Project Planning

First we need to say that we recognize that some organizations consider the part of a venture prior to actually starting design and the part of a venture after the last bolt is tightened to be outside the domain of the project and outside the domain of the project manager. We accept that the owner is the owner and has the right to make the definitions. In presenting our views on planning we defend "stepping out of the box" by pointing out:

  1. That someone is making the planning decisions even if the decision made is to follow chance.
  2. We have been fortunate enough to be involved in early venture work as well as startup and optimization. We would like to share the experience and hope you find it useful.

We think the object and use of planning is several fold:

  • One is to produce a comprehensive list of the work items to be done to get the first shipment to the customer.
  • The list can then be used to develop a "division of responsibility", a table of who does what.
  • The list items can be logically connected to make a network diagram defining the logical path to get this first shipment out the door.
  • Appropriate durations can be assigned to the items on the network diagram to establish the project duration and critical path.
  • Resources needs can be determined from the schedule as can cash flow needs.
  • The list can be shortened for management review and reporting.
And we think the project plan/schedule can be one of the most useful tools that a project manager can have to signal problem spots and potential delays.

General Guidelines

In this section we are going to describe the planning methods and tools we would use for a major industrial plant project. We are also going to provide some guidelines for project management that we hope you find useful. It takes a lot of words to describe proper planning and provide the reasoning behind the recommendations, maybe more than is comfortable for one reading. We that hope you find the information useful and that you'll come back to this page as often as you need to. Additional information in more detail is available from our project resource page.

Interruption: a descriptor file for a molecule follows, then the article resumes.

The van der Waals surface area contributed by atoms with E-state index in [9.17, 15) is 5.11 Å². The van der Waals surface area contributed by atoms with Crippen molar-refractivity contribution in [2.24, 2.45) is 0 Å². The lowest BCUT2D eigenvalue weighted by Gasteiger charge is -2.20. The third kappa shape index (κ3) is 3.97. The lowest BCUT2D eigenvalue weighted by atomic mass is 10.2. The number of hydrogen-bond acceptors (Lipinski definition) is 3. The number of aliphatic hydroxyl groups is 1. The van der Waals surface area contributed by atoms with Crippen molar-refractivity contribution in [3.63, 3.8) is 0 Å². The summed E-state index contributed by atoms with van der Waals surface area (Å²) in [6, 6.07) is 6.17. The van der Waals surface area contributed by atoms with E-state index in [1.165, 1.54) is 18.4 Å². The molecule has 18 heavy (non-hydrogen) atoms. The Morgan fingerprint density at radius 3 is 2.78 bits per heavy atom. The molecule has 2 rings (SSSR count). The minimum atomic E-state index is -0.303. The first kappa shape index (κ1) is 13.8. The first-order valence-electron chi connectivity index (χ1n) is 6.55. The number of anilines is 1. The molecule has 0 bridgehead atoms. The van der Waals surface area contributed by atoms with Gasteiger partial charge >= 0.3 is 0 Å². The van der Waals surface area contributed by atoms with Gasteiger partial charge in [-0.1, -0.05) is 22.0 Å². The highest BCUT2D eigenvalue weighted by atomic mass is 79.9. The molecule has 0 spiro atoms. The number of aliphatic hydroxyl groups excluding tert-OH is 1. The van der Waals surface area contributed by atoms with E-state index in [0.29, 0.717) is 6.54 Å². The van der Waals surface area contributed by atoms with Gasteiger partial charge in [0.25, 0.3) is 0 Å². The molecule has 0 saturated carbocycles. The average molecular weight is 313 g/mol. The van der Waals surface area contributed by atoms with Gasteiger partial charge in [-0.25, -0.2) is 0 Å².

Planning is key to organization and communication, and key to project success, that is, project completion that is on time and on budget. If the project manager builds a good plan, and insist that the project be executed as planned, the project manager will free to oversee the progress, to make decisions, and to handle any problems that occur.

  • For any project there can be many different plans. We don't have to have the one best plan but we do want to develop one of the top four or five possible plans to execute this project.
  • We don't want this to be just the Project Managers's plan. There is room in our thinking for everyone involved to make input and improvement.
  • If you are the project manager, use all the planning tools you need and go into detail as required, but detail for the sake of detail is not desired. Use your experience and discretion to decide how much detail to show on any particular set of tasks. Given the choice, however, we would always over plan to some degree. One reason is that we would rather throw a few pieces of planning paper away instead of letting chance make our project management decisions. Another reason is that no matter how many projects we have managed, we have not managed the particular project at hand. We want to do our best job.
  • Start the planning early and plan the overall venture, from the first business brain storming meeting through the first product delivery. The first plan the project manager makes will not contain a lot of detail, will be missing items, and much of what is on the first plan will probably be wrong particularly in businesses with which he is not familiar. If you are the project manager, don't let that stop you from making a first pass at a plan.
  • Seek input and accept input. When others are involved in planning, they will give feed back and hopefully take some ownership of the planning. Also, they will come to realize that the project is bigger than just their portion. This realization may change how they think about the job ahead and their portion of the job. But use some sensitivity and care: